Archive for the Horror Category

Twin Peaks: Fire Walk With Me

Posted in Horror, Mystery with tags on October 3, 2016 by Mark Walker

Director: David Lynch.
Screenplay: David Lynch.
Starring: Sheryl Lee, Ray Wise, Chris Isaak, Kiefer Sutherland, Kyle MacLachlan, Moira Kelly, James Marshall, Mädchen Amick, Dana Ashbrook, Phoebe Augustine, David Bowie, David Lynch, Eric DaRe, Miguel Ferrer, Pamela Gidley, Heather Graham, Peggy Lipton, Jürgen Prochnow, Harry Dean Stanton, Lenny Von Dohlen, Grace Zabriskie, Frank Silva, Victor Rivers, Rick Aiello, Gary Bullock, Calvin Lockhart, Frances Bay, Catherine Coulson, Michael J. Anderson, Walter Olkewicz, Al Stobel, Julee Cruise.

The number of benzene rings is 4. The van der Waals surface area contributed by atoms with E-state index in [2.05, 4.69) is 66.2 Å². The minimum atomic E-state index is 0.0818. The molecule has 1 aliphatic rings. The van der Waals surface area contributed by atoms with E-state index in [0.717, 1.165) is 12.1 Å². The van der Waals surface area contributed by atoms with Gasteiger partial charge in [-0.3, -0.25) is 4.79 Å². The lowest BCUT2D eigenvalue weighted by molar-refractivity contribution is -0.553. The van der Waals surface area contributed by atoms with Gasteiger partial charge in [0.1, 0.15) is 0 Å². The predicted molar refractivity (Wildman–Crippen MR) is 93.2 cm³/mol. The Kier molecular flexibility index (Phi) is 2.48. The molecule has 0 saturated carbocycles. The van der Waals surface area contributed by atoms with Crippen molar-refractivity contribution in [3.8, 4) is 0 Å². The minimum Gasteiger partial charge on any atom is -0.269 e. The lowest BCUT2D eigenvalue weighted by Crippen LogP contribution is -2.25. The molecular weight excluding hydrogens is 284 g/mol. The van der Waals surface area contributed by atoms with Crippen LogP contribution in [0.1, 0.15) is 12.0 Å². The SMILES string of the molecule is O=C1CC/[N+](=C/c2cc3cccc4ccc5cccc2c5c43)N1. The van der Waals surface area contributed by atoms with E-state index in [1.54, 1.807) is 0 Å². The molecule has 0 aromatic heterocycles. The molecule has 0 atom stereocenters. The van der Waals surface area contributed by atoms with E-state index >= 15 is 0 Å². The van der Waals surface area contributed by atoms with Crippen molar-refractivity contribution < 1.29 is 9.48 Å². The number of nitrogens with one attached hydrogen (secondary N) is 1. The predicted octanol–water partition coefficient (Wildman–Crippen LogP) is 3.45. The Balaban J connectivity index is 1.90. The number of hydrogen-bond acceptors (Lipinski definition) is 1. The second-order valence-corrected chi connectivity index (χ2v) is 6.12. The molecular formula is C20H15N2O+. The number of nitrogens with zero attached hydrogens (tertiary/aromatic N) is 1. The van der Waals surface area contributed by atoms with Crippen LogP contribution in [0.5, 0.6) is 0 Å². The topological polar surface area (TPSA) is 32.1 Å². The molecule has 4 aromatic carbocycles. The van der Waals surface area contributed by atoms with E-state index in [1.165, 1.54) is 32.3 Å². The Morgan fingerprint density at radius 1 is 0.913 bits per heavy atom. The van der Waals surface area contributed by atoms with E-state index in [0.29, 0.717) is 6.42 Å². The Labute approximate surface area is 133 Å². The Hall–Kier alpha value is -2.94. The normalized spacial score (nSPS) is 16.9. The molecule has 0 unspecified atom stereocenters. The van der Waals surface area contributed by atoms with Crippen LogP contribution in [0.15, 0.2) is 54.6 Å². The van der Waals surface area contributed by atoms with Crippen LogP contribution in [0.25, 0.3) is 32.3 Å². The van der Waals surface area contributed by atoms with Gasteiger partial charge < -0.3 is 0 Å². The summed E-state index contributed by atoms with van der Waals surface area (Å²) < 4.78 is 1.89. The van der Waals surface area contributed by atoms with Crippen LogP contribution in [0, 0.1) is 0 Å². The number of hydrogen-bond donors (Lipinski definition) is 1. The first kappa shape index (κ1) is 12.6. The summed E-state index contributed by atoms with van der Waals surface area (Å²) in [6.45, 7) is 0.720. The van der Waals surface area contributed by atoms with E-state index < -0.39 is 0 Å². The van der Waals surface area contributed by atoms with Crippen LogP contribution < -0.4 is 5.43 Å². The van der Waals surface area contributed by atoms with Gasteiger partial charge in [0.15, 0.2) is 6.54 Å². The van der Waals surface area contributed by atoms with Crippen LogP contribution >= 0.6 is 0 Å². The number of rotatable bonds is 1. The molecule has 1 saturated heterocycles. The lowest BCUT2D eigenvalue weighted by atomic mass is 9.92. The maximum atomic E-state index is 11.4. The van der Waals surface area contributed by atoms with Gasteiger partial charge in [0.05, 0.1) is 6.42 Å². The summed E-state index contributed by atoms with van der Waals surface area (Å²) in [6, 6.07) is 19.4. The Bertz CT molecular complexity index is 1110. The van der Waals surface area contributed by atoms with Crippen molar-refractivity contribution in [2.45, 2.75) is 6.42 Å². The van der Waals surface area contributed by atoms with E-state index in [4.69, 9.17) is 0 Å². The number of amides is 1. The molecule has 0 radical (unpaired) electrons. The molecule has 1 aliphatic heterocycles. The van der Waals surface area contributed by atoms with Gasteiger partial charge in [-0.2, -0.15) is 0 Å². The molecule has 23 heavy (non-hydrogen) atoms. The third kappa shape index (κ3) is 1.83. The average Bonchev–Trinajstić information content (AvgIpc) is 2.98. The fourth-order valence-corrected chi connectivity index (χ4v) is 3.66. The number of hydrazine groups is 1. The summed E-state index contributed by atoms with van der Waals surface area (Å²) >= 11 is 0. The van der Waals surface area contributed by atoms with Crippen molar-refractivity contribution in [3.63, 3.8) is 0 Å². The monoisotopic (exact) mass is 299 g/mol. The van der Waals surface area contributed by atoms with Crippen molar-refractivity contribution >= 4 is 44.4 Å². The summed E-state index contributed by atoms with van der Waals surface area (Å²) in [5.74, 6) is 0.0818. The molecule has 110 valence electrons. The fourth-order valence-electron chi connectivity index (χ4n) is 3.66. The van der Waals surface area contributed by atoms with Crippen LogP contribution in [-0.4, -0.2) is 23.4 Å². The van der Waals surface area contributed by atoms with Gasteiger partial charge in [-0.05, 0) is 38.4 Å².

“The man behind the mask is looking for the book with the pages torn out. He is going towards the hiding place”

Only two years after winning the Palme d’Or at Cannes for Wild at Heart, David Lynch decided to revisit the town of his much loved TV series Twin Peaks and explore more of that mystery. Only this time at Cannes his film was booed and jeered out the door. Critics hated it. However, if you’re a fan of the TV series then this prequel is pretty much essential viewing.  Continue reading

The Conjuring 2

Posted in Horror with tags on September 8, 2016 by Mark Walker

Director: James Wan.
Screenplay: Carey Hayes, Chad Hayes, James Wan, David Johnson.
Starring: Patrick Wilson, Vera Farmiga, Madison Wolfe, Frances O’Connor, Franke Potente, Simon McBurney, Lauren Esposito, Benjamin Haigh, Patrick McAuley, Maria Doyle Kennedy, Simon Delaney, Steve Coulter, Javier Botet, Bob Adrian, Bonnie Aarons.

“This is my house!”